Corporate Disclosure Vs. Arbitral Confidentiality: Striking The Right Balance

Posted On - 2 January, 2024 • By - Altamash Qureshi


All listed companies in India need to make periodic disclosures to inform the stock exchange, its shareholders and the market about operations and activities undertaken by it. A recent amendment to the Listing Obligation Disclosure Regulations, 2023 (LODR Regulations) mandates a listed company to make disclosures concerning outstanding litigations, arbitrations and disputes. However, this requirement under the LODR Regulations seems to be in conflict with the Arbitration and Conciliation Act, 1996 (Arbitration Act) which mandates confidentiality of arbitral proceedings.

SEBI by way of an informal guidance[ᶦ]  published on 04 October 2023 has attempted to provide clarity on the potential conflict between the LODR Regulations and the Arbitration Act.

Applicable Regulation and Circular

GAIL (India) Limited (GAIL) sought informal guidance from SEBI pertaining to the nature of disclosure that must be made regarding outstanding litigations/disputes as mandated by the LODR Regulations[ᶦᶦ] and raised concerns pertaining to potential violation of provisions of the Arbitration Act. The Arbitration Act[ᶦᶦᶦ] mandates that arbitration proceedings be kept confidential, except when disclosing the award is necessary for enforcement. However, the LODR Regulations mandates that in case the amount involved in ongoing litigations or disputes with an opposing party become material on a “cumulative basis”, then the same shall also be required to be disclosed to the stock exchange.

Additionally, SEBI published a circular dated 13 July 2023 which imposes an obligation on listed companies to notify the stock exchange of any legal disputes or when a new litigation is initiated. This disclosure includes details of parties involved, financial implications, claims, ongoing updates, settlement terms and financial impact.

Issues and Analysis

SEBI, by way of this informal guidance addressed 2 primary questions that were posed by GAIL:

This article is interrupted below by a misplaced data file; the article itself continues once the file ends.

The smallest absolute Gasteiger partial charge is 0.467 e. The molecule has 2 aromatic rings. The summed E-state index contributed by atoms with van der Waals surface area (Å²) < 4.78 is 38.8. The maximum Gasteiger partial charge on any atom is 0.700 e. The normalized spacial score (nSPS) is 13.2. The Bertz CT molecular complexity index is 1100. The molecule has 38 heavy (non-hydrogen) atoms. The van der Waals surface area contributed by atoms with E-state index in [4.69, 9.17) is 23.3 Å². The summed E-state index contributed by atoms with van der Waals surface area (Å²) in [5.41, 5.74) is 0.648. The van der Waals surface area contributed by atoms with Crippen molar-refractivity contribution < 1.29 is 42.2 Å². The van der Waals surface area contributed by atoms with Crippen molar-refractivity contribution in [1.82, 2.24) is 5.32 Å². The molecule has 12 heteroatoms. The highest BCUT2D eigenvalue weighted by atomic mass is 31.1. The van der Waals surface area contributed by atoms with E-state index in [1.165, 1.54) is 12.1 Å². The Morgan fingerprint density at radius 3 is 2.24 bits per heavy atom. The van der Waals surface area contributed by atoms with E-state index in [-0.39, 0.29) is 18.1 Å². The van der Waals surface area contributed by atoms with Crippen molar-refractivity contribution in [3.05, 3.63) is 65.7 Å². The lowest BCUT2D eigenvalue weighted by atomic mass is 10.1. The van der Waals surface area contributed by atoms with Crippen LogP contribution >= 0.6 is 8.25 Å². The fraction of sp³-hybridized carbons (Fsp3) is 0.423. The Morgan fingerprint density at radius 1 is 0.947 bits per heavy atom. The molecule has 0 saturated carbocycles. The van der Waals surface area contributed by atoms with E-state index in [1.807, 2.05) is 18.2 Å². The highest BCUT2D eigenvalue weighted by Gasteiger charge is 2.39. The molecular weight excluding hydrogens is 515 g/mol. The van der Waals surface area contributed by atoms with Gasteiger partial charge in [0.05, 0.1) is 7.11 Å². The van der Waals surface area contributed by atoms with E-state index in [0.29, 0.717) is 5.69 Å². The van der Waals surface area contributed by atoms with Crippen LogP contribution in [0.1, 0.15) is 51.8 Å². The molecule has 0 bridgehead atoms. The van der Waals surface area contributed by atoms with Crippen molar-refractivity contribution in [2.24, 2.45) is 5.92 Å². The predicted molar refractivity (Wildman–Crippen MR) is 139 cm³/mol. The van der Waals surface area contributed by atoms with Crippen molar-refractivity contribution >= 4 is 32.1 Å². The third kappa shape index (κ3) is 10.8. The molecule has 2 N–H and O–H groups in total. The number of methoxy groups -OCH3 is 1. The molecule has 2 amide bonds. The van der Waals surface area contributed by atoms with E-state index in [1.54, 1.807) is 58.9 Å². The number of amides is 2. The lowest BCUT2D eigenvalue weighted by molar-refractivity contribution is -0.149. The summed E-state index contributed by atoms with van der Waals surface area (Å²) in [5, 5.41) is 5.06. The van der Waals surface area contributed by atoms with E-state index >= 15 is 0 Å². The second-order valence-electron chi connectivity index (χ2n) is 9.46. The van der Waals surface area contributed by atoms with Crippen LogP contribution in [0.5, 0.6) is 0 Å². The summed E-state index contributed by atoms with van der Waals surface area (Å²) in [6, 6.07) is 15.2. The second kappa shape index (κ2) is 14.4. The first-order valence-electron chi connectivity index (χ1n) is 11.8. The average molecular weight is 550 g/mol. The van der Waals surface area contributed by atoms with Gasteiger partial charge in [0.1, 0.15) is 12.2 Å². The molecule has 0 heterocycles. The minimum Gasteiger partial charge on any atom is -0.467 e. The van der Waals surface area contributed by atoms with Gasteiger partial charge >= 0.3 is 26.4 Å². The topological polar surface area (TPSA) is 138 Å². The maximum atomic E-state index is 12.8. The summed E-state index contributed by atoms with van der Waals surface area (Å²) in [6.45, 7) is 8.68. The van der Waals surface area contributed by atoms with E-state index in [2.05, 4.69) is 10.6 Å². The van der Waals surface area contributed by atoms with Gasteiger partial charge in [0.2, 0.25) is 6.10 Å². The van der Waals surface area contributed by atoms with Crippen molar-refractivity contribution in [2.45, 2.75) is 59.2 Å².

1.  Whether disclosure of information pertaining to arbitral proceedings as required under LODR Regulations would be a violation of the relevant provision of the Arbitration Act.

SEBI opined that while the Arbitration Act generally emphasizes the confidentiality of such proceedings, it allows disclosure if necessary for enforcing an arbitral award. In the informal guidance, SEBI attempted to reconcile these aspects by specifying that disclosures to stock exchanges should align with the permissibility outlined in the Arbitration Act. These disclosures would normally encompass the facts related to initiation of arbitration, the amount in dispute, and details of the arbitral award, among others permissible under the Arbitration Act.

2. What is the meaning of “cumulative basis” in the context of ongoing disputes taking place against an opposing party?

SEBI clarified that the cumulative figure should be determined by aggregating claims involving the same party across all ongoing litigations or disputes. However, it is essential to note that any claim by the listed entity and any counterclaim against the listed entity within a single litigation or case should not be combined or offset when calculating the cumulative figure.

Our Thoughts

SEBI has in this informal guidance gone beyond the letter of the law and provided a practical solution to the compliance problem faced by GAIL. By applying the principle of harmonious interpretation of statutes, SEBI has attempted to reconcile differences of seemingly conflicting provisions of the LODR Regulations and Arbitration Act. However, the legal reasoning provided by SEBI in the present informal guidance falls short of the expected standards of legal scrutiny.  The guidance could potentially cause further violations of the confidentiality requirement as prescribed in the Arbitration Act.

In contrast to litigation, arbitration inherently prioritizes the confidentiality of proceedings, a key factor driving parties to choose this method for dispute resolution. Ideally, an amendment would be required to be made in the Arbitration Act permitting parties to make disclosures in accordance with applicable law, which would have the effect of reconciling the conflicting provisions of the LODR Regulations and the Arbitration Act.

Authors: Renjith Nair, Altamash Qureshi and Krishna Nair

The information contained in this document is not legal advice or legal opinion. The contents recorded in the said document are for informational purposes only and should not be used for commercial purposes. Acuity Law LLP disclaims all liability to any person for any loss or damage caused by errors or omissions, whether arising from negligence, accident, or any other cause.

[i]       To read the informal guidance, please click read here

[ii]      point 8 of Paragraph B of Part A of Schedule III of the Listing Obligation Disclosure Regulations, 2023

[iii]      Section 42-A of the Arbitration and Conciliation Act, 1996